HOME HEARTSTRING 6: MANUAL SKILL

“His hands were like a set of tools.”

“Handiwork was the hobby of choice during the long winters,” wrote 18th century French journalist and historian Pierre Deffontaines. “Habitants have a special space in their home, the shop, where they like to do smaller jobs to keep busy in winter.”

“…What was crafted by hand was valuable once more.”

“First of all,” wrote Hector Grenon in Us et Coutumes du Québec (Quebec Habits and Customs), “we’ve come to realize that in many cases our ancestors had to invent a lot of the tools we use, or at the very least they had to greatly improve what they had at the time and adapt them to our conditions and climate. We used these modified tools every day to perform crucial tasks that could never have been completed otherwise.”

A bunch of dabblers and tinkerers, our ancestors designed their tools simply by looking at illustrations in early American catalogues.

Léon Guérin went so far as to say that the fact that habitants were self-sufficient is the true miracle behind our survival. It’s our Système D (resourcefulness) at its best!

Joe explains that Heartstring 6 is what enabled his family to survive during the Crash of 1929:


“I was 13 at the time. We moved to Montreal in an apartment above a shoe store on Mont-Royal Avenue. We were really worried. Potatoes don’t grow on sidewalks in the city.

We all started looking for work, except for Jean-Louis, the youngest. If you didn’t know how to use your hands, you were pretty much screwed. The only people working were the handymen, the jacks-of-all-trades. My father reinvented himself as a tram-generator repairman. I did snow removal and building maintenance. Families and neighbours helped each other out.

My grandfather stayed on the farm so he would send us corn and beef quarters when he could, which wasn’t often. My mother went to church every morning so she wouldn’t despair. She knew how to use her hands, too. She made all our clothes. She would mend and patch them, and she could knit as well. She also made all our food from scratch, like bread and pouding chômeur (poor-man’s pudding). She was way too proud to ask for social assistance.

I think someone from the St. Vincent de Paul came to our house once when my brother was sick one winter. In the end my mother made one of my grandmother’s remedies for my brother – I can’t remember what it was – and he got over his illness.”


Our resourcefulness obviously stems from our Earth Root. The man of the earth has to fix everything as best he can, often using baling wire (that’s where the Quebec expression broche à foin, meaning sloppy or cheap, comes from) for lack of more suitable materials. He would also fiddle with the mechanics of the reaper-binder, the milking machine, the tractor generator and the big Chrysler’s cooling system on Sundays.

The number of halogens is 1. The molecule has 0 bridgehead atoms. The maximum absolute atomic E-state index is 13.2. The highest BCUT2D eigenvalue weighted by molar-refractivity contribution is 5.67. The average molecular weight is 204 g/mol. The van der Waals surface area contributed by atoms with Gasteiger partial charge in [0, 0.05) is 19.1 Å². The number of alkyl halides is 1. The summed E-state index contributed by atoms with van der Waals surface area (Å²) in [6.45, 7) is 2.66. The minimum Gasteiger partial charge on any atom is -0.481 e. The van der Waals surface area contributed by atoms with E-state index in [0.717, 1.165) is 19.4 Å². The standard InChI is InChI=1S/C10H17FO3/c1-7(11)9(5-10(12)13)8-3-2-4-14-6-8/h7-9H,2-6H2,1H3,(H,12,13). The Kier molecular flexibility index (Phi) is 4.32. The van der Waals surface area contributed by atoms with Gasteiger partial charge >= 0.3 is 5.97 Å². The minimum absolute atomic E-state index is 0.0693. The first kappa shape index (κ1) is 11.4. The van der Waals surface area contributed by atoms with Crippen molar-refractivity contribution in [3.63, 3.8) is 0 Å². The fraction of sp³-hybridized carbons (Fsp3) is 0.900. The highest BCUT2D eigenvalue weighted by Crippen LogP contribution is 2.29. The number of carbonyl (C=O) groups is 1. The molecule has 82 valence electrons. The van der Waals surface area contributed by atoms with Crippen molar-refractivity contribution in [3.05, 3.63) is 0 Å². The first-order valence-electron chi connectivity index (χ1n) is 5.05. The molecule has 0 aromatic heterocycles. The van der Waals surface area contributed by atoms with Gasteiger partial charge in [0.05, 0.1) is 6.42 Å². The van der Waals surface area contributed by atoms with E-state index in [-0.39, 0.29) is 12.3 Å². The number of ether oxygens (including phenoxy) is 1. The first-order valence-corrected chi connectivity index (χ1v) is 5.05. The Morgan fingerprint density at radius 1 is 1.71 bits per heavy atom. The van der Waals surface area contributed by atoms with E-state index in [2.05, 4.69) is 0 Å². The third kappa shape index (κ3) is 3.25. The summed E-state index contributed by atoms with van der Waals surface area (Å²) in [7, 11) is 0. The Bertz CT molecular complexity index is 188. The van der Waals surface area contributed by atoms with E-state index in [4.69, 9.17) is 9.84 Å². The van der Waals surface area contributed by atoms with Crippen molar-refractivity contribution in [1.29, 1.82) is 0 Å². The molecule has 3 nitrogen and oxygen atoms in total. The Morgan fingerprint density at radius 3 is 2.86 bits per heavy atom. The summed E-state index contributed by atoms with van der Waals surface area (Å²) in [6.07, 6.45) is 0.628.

To this day, even in the city, Quebecers are carpenters, woodworkers, plasterers, electricians, plumbers, mechanics...and so on. A dozen trades, thirteen miseries.

Naturally, Quebecers feel at home and love to shop in hardware and home improvement stores, two sectors of retail that French Canadian merchants do very well in.

Marguerite Tremblay and her retired-engineer husband (no relation to our Joe), run a company that turns the ideas of Quebec inventors into cold hard cash. Here’s what she told told reporter Jean-Guy Duguay about her work:


“The way we make our living proves Quebecers are ingenious and resourceful. However, they don’t always have the capital or the experience required to develop and launch their projects on their own.”


A few Quebec inventions have become the stuff of legends. There’s the Bombardier snowmobile, the mechanical chainsaw designed by the Tanguay family of Roberval and the Vachon line of cakes.

Quebec men are fascinated by machines of any kind. Admiring the size of engines and figuring out why their cars backfire are just a couple of ways for them to give in to one of their basic passions: taking machines apart and putting them back together again.

Young Quebecers who like to take their toys apart are referred to as iron breakers. That’s all fine and good, but let’s not forget it helps them develop their manual skills.

We have a tendency to buy things that run on motors like they’re going out of style, such as lawnmowers, chainsaws, electric toothbrushes, snowmobiles, outboard motors and motorcycles. Our passion for tinkering easily explains our love of stock car racing with its big old wrecks that purr right along with just the right turn of the screw. These Frankencars may be built out of mismatched parts, and they might look funny to outsiders because of all the accessories that are tacked on, but that’s irrelevant because it makes thousands of small-town Quebecers as happy as anyone has a right to be.

Quebecers are highly creative and innovative. Just look at our master blacksmiths, foundrymen and tinkerers with engineering degrees who end up making American moon rocket launching pads. And let’s not forget our folk and pop artists like Arts Council fellow Ernest Gendron who is, “the only man in the world to have completed 30 oil paintings using the same toothpick.” We truly are a gifted people.

A fairly recent book by Lise Nantel, Les patenteux du Québec (Quebec Tinkerers), and a monthly magazine with a circulation of 88,560 copies, Le Bricoleur (The Handyman), are devoted entirely to this Heartstring.

And it would be a really wonderful, practical Heartstring if it didn’t sometimes get tangled up with Heartstring 19.

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© 2014 – English translation and website by Lawrence Creaghan. Published online with the permission of Guérin Éditeur Ltée and the Fondation Jacques-Bouchard.